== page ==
Grunge Rock

With Rock N’ Roll having been formed out of the best bits of some of America’s most historically iconic genre’s, it seems most fitting that after its conception, Rock music birthed a plethora of sub-genres. From Glam Rock to Folk Rock, Punk Rock to Alternative Rock, there is a niche of Rock N’ Roll for just about any music listener. At the top of this list, ranking as possibly one of the most popular, or at least amongst the highly significant, is Grunge Rock.

When exploring this unique musical nook, it may be best to begin by examining its title.

The Oxford English Dictionary defines “grunge” as:

A general term of disparagement for someone or something that is repugnant or odious, unpleasant, or dull; also, dirt, grime.

Similarly, in regard to this word as a genre of music, the OED states:

A style of rock music characterized by a raucous, often discordant guitar sound, lazy vocal delivery, and downbeat, frequently nihilistic lyrics, and (in later use) influenced by heavy metal and punk rock.

It quickly becomes apparent that the term “grunge” is far from a compliment, possibly even an insult. I’d even go as far to say that the music was initially looked down upon, that no one, not even the musicians themselves, could have anticipated the millions of people Grunge Rock would go on to influence and impact.

When we begin examining its conception, Grunge and Seattle go hand in hand. There would be no Grunge Rock without the consistently rainy days engulfing Seattle, and we would have never fully appreciated Seattle without the electrifying music of Grunge Rock.

With that being said, by the late 1980’s, the aggressive and expressive Punk Rock was dwindling in popularity, and the same can be said for the lead guitar loaded, driving beats of Heavy Metal. As most things “Rock N’ Roll,” it was only a matter of time before these genres aligned and transitioned into a new and exciting form.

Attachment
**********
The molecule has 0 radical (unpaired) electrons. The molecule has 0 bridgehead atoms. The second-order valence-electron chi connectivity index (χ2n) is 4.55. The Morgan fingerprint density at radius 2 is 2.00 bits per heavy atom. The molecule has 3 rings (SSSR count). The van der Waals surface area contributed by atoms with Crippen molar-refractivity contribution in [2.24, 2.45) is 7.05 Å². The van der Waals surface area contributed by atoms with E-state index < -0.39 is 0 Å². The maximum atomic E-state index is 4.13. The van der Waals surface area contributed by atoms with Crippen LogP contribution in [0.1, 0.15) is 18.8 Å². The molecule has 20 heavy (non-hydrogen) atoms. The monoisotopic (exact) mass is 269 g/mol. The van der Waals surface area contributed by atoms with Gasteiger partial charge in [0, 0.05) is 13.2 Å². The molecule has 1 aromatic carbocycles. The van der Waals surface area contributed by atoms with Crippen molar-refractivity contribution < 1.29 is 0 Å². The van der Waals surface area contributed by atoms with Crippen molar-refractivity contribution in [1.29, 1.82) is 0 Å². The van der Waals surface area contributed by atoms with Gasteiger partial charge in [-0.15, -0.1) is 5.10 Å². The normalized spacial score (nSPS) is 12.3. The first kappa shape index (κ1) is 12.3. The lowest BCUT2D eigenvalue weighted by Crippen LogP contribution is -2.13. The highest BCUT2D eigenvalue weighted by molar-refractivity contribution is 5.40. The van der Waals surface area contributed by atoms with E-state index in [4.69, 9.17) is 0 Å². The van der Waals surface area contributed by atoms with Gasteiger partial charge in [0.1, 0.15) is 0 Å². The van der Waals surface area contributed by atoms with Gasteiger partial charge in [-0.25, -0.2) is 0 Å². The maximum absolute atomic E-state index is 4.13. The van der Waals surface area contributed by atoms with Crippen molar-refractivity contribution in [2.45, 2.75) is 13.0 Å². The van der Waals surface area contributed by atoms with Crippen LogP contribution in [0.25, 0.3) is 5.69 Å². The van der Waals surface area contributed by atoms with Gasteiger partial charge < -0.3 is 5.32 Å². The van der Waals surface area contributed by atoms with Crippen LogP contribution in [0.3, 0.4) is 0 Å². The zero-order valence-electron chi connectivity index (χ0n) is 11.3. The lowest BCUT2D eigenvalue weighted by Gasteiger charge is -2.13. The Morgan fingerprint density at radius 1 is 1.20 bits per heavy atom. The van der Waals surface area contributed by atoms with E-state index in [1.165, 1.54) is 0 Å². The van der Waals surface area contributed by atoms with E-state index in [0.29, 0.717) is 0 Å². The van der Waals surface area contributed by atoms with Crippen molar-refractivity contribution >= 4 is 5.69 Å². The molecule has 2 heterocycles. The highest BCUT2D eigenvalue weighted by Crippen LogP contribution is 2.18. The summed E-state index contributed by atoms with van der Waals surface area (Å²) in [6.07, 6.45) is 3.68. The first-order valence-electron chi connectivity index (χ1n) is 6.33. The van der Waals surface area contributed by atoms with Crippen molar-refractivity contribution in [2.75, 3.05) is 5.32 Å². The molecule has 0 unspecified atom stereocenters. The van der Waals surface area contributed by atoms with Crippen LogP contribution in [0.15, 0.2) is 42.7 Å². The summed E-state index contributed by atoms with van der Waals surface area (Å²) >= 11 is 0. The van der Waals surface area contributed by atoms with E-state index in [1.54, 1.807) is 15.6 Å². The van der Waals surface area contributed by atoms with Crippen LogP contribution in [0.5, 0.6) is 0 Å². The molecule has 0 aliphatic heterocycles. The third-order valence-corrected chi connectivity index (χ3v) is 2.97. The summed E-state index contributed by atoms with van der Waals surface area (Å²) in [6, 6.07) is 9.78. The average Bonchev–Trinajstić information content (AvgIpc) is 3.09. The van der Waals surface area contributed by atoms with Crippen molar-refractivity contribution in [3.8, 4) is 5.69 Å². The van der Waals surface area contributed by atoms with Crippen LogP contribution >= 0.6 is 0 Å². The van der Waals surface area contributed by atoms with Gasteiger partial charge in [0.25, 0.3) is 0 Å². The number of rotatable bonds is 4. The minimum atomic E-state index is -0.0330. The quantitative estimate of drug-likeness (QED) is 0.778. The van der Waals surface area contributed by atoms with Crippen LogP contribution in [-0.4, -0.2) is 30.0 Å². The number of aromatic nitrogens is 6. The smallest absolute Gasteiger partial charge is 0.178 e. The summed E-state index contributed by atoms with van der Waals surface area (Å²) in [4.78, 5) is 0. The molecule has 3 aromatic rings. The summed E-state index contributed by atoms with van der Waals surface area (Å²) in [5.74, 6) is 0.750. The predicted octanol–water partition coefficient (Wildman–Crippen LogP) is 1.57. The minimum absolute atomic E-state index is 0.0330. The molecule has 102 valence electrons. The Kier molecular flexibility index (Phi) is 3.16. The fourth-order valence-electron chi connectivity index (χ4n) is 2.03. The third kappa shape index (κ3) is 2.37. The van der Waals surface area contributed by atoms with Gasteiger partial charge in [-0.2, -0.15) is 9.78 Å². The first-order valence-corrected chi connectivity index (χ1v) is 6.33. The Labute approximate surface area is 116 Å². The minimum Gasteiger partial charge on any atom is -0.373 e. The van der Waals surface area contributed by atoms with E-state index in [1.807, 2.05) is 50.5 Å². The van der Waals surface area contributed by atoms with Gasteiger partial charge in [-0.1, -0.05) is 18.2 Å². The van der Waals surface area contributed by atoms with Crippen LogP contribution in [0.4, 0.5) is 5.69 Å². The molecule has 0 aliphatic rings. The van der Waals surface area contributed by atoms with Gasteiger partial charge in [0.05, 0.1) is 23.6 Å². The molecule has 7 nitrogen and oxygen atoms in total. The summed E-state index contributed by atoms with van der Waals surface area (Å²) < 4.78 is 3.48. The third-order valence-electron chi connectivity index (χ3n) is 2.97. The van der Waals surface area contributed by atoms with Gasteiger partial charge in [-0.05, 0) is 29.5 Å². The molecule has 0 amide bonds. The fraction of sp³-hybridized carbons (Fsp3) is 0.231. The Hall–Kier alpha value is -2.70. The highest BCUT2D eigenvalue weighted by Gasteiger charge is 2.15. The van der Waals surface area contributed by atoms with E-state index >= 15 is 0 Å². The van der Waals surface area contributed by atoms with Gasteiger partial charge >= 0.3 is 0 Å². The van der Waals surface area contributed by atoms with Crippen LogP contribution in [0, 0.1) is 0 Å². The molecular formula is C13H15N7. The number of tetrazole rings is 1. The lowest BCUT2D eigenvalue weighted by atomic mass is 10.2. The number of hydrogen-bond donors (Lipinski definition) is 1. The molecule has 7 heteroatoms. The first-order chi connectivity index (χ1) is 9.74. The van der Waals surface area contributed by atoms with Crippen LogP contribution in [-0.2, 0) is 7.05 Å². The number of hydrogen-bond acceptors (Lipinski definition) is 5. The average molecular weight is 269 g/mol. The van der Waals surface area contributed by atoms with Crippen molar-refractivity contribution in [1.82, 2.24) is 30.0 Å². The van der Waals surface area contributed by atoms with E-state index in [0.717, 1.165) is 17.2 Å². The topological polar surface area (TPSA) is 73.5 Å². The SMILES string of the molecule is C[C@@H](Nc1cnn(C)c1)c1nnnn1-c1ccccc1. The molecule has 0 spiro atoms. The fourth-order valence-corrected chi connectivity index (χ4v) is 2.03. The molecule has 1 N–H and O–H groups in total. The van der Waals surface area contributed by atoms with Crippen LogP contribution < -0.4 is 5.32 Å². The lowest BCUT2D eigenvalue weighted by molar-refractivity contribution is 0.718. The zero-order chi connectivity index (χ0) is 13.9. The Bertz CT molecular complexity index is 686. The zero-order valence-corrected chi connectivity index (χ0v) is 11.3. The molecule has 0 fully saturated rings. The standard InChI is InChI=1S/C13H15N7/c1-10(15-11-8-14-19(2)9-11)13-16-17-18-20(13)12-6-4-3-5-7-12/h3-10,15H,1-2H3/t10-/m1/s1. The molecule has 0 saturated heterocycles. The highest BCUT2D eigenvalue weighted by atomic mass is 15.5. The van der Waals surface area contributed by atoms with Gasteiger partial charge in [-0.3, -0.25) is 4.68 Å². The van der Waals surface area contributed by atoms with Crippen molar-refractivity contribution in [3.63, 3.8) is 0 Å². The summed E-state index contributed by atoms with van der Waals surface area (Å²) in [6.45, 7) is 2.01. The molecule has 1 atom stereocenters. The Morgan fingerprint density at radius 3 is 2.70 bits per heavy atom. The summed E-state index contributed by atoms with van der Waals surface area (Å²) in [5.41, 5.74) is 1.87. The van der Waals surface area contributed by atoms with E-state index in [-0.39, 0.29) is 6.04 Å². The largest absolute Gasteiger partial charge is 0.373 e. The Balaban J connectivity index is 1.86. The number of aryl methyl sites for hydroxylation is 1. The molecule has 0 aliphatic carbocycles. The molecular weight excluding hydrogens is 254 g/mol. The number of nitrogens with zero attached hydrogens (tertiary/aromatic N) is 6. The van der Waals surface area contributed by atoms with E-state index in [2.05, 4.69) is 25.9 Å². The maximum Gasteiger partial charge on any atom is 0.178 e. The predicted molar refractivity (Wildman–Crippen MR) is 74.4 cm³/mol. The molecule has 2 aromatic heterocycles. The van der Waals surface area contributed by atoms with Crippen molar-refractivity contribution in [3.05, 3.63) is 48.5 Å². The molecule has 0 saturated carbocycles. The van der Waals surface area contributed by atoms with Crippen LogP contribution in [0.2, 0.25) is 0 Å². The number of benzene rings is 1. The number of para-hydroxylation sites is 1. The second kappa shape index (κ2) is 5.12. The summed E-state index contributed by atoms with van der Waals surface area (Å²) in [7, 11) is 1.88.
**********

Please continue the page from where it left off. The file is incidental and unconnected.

Adapting the distorted sounds expelled by the guitars in Metal, and modifying the “we don’t care what you think” attitude of Punk, teenagers in the late 80’s and early 90’s crafted a genre harkening back to the music they grew up on, but established a fresh sub-genre of Rock that pushed all prior limits, inevitably becoming the anguished voice of a generation.

Pioneered by the Melvins, Grunge was popularized by bands such as, Nirvana, Mudhoney, Screaming Trees, Sound Garden, Pearl Jam, and many more. With rapidly increasing audiences, and music that was oddly catchy and radio worthy, the bands of Grunge Rock were met with contracts to major labels, numerous appearances on MTV, and a legacy that remains impressionable onto current day.

Unlike most musicians or groups within a genre of music, Grunge bands each portrayed a sound uniquely and distinctly they’re own. This individualized nature within Grunge highlighted that it was far more than a genre of music, that it was in fact an attitude, fashion statement, and individualized culture of people.

The look that is most often associated with Grunge initially had nothing to do with taste and everything to do with location. Seattle is, and was, a notoriously rainy, muddy, and chilly environment. Hiking boots, flannels, and durable jeans were not much of a statement, but rather, a common necessity. Funnily enough, as Grunge bands began touring the United Stated, people all over the country were adapting to this Seattle trend, proving Grunge’s influence pervaded far beyond their sounds that emitted out of boom box speakers.

Interestingly, the term “grunge,” though unflattering and quite a bit condescending, appears to fit the genre like of custom made glove. Showcasing that there is power, influence, and connection within the “dirt” and “grime.” That there is in fact, no better term that could ever define such a cultural and musical phenomenon. To me, “Grunge Rock” sounds just about right.

–Victoria Shaffer





Passage, Northwest. “Northwest Passage.” The Origin of “Grunge” | Northwest Passage,

Britannica, The Editors of Encyclopaedia. “Grunge.” Encyclopædia Britannica, Encyclopædia Britannica, Inc., 4 Apr. 2018,


9 thoughts on “Grunge Rock

  1. Great article, and I love your analysis of the word “grunge”. It occurs to me that so many Rock & Roll words started out as derogatory. (Even the term “rock & roll” really is another word for sex.) Punk, heavy metal, blues, lol! None of it sounds very nice, but the music is awesome!

    Thanks for another great post 🙂

    Liked by 1 person

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